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Infant Developmental Milestones

Updated on January 30, 2014

First month

  • Lifts head intermittently when prone
  • Momentary visual fixations on objects and human faces

Two months

  • "Social Smile"
  • No head control yet; head lags when pulled to sitting
  • Responds to familiar voices by moving the whole body
  • Sheds tears

Three months

  • Can raise head but not chest when prone
  • Head in bobbing motion; some head control when pulled to sit
  • Babbles and coes

Four months

  • Grasps object within reach and brings to mouth
  • Laughs loud
  • Has head control when pulled to sit, no lag, head steady when upright

Five months

  • Rolls over
  • Raking grasp

Six months

  • Doubles Birth weight
  • Sits with minimal support
  • Can be pulled from sitting to standing position
  • Eruption of first tooth (usually lower central incisors)

Seven months

  • Plays with feet
  • Says "dada" or "mama" but not specific
  • Pivots (creeps) when prone
  • thumb-finger grasp

Eight months

  • Sits alone steadily without support for an indefinite period

Nine months

  • Can hold bottle with good hand-mouth coordination
  • Crawls
  • Neat pincer grasp
  • Understands simple gestures and request (e.g.bye-bye)
  • takes some steps when held

Ten months

  • Pulls self to stand
  • Responds to own name

Eleven months

  • Stands with assistance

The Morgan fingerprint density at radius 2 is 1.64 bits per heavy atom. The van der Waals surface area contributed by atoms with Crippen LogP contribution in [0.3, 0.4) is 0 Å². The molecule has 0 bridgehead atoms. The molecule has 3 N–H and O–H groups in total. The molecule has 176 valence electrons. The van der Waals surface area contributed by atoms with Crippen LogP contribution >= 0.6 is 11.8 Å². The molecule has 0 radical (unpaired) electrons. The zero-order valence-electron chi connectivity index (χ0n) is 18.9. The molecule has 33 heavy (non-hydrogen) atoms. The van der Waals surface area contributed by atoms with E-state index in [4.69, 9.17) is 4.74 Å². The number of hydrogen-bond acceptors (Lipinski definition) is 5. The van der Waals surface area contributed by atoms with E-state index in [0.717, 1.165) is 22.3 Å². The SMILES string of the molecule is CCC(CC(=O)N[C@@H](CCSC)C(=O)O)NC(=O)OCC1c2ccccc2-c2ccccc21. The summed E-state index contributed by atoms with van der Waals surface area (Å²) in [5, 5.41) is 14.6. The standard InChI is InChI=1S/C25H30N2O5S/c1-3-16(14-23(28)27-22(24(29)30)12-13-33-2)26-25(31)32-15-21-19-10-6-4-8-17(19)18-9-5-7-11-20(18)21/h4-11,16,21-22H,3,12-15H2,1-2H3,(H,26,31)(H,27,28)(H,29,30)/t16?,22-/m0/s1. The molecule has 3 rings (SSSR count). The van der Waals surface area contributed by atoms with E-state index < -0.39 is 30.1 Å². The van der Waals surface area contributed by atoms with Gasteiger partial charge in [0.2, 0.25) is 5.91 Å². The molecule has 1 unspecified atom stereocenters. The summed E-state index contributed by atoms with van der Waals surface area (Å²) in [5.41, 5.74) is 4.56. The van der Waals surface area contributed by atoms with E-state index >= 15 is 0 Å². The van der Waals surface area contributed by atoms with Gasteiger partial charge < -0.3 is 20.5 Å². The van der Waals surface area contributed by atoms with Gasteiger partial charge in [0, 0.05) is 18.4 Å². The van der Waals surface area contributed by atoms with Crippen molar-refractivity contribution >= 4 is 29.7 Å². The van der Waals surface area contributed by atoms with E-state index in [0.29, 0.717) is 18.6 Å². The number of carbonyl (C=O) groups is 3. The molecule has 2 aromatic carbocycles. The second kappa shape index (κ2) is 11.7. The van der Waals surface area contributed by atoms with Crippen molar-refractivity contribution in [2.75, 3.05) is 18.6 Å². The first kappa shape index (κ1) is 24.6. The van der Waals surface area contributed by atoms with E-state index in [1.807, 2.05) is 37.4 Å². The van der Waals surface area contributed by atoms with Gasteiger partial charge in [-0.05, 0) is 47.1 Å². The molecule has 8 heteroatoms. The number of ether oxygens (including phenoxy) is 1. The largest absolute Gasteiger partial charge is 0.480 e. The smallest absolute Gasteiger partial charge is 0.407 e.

• Attempts to walk with help

Twelve months

  • Walks with help
  • Triples Birth weight
  • Drinks form a cup
  • Can say 2 words


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    • Steve RN profile image

      Steve RN 5 years ago from New Zealand

      Agreed! it would be a lot easier for parents to simply read the hub rather than going to doctors. It would also be easier for clinical instructors to teach developmental milestones through this. =)

    • My Nurse Says profile image

      My Nurse Says 5 years ago from Philippines

      Oh good Lord! Thank you for posting this Hub! I believe that this is definitely an easy guide, not only for Student Nurses and other Medical Practitioners trying to put these all in their heads, but far more important, this is a useful guide for Parents, especially first-time Parents. Being educated about these Developmental Milestones helps parents become aware of what to expect from their children's growth and how they will be assisting and teaching them accordingly. Voted up and I am eager to read more of your Hubs!